Bob Fisher Travel Journalism and Editorial Services

“Wayfarer, keep looking back.” — a Swahili saying

“It is art that makes life, makes interest, makes importance … and I know of no substitute whatever for the force and beauty of its process.” — Henry James

“Human speech is like a cracked kettle on which we tap crude rhythms for bears to dance to, while we long to make music that will melt the stars.” — Gustave Flaubert, Madame Bovary

“I have wandered all my life, and I have also travelled; the difference between the two being this, that we wander for distraction, but we travel for fulfilment.” — Hilaire Belloc, French-born English essayist and writer of travelogues (1850-1953

Visit my main travel literature site where you will find in-depth and content-rich articles, podcasts, photographs;and links to many travel resources

The Philosophical Traveller:
Taking the long way home

Here's looking at you ... and me



The Effective Use of Language

Throughout my professional career I have come to realize that language, whether oral or written, is the essential dynamic in all human interactions.

Furthermore, the effective use of language is fundamental to every successful endeavour, whether it be personal or professional.

Language is what makes us fully human. And yet, language it all its forms — and this includes such modes of communication as non-verbal language, the arts, the emotions, and mathematics — can be our most daunting challenge.

Although we all learn to speak and to write, we do not necessarily speak and write effectively, dynamically, and coherently. Language is a common medium, a skill-based craft, and an art form.

Language and the Individual

Language is the means through which we communicate and understand essential concepts, foremost amongst these is the concept of the self.

Who am I? What are my principal attributes, personal values, beliefs, and character strengths? How can I best enhance and use them to achieve what I want, and to reach self-realization?

In my work as a teacher for 32 years, as a freelance writer, editor, and as a mentor, I have always endeavoured to help my clients progress from crude rhythms to music.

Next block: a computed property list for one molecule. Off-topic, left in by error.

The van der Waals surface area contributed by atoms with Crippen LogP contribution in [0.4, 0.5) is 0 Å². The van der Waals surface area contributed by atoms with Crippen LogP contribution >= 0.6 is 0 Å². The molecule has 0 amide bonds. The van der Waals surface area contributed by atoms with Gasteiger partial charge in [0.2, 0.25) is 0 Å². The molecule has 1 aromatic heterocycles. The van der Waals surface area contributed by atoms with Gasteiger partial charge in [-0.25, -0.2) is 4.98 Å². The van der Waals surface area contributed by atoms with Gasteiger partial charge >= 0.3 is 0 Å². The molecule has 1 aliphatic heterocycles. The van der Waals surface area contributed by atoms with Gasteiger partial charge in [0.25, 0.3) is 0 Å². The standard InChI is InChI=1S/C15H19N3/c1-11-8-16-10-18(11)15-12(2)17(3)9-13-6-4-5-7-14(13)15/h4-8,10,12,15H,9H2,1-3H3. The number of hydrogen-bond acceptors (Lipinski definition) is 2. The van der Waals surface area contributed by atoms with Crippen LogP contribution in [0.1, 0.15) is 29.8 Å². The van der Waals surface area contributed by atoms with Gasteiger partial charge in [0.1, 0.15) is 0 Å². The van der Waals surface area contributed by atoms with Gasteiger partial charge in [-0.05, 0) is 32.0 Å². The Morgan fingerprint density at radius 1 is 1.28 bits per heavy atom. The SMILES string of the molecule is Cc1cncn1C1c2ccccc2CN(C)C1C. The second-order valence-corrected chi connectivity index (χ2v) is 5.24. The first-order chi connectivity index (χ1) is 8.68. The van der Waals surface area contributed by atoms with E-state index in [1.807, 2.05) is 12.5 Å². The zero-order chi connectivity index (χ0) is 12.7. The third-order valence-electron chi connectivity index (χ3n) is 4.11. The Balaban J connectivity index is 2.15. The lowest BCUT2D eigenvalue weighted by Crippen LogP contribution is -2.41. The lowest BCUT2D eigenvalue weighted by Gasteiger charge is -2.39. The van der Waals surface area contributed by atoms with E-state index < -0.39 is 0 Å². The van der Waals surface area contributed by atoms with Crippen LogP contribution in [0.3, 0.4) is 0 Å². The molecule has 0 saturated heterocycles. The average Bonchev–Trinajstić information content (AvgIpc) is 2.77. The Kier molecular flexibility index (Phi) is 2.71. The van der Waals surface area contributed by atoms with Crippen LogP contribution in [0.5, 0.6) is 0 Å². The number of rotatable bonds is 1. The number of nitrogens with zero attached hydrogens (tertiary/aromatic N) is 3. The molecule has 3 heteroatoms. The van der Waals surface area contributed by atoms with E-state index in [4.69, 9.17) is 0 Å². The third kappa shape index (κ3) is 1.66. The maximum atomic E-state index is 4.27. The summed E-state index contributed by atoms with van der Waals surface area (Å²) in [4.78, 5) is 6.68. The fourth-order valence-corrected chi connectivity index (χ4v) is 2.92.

The “Aerodynamics” of Language and the Human Mind

In many ways, the effective use of language involves common sense and observation.

If you understand how language works and how words convey meaning, you can consciously choose to use language well.

Language is like flying and that is why I often have chosen a crane as a visual symbol. Cranes are large, complex, and graceful birds that for millennia have inspired awe and admiration. A crane in full flight is an incredible sight. I like to use the flight of cranes as an analogy for achieving effective language. Given their size, cranes must use their “talents and attributes” effectively in order to achieve flight.

To launch itself, a crane typically runs into the wind on its very long and strong legs to achieve the necessary lift. Once aloft, it can fly as fast as 84 kilometres an hour. And once a desired altitude is reached, the crane uses thermals to soar and to conserve energy.

Initially, achieving effective language requires encountering some resistance, expending energy, and engaging in conscious thought (running into the wind) but gradually the “habit” of effective language becomes self-perpetuating and part of the subconscious.

The effective use of language can become part of an individual's daily mode of living, learning, and working. Effective language can provide the thermals that initiate, support, and maintain individual achievement. I am a lateral thinker and believe that this mode of thinking is often as effective as linear, sequential thinking.

I use the lateral thinking mode in both cognitive and affective ways. I strive to integrate reasoning and feeling; in fact I believe that feelings are the primary and fundamental form of reasoning.

We have emotional reactions because we have an awareness that operates on a subconscious level especially.s

And finally, the interconnectedness and interdependence of all things are principal themes in all my writing. In my experience, travel is all about these two concepts and thus the most experiential form of education.

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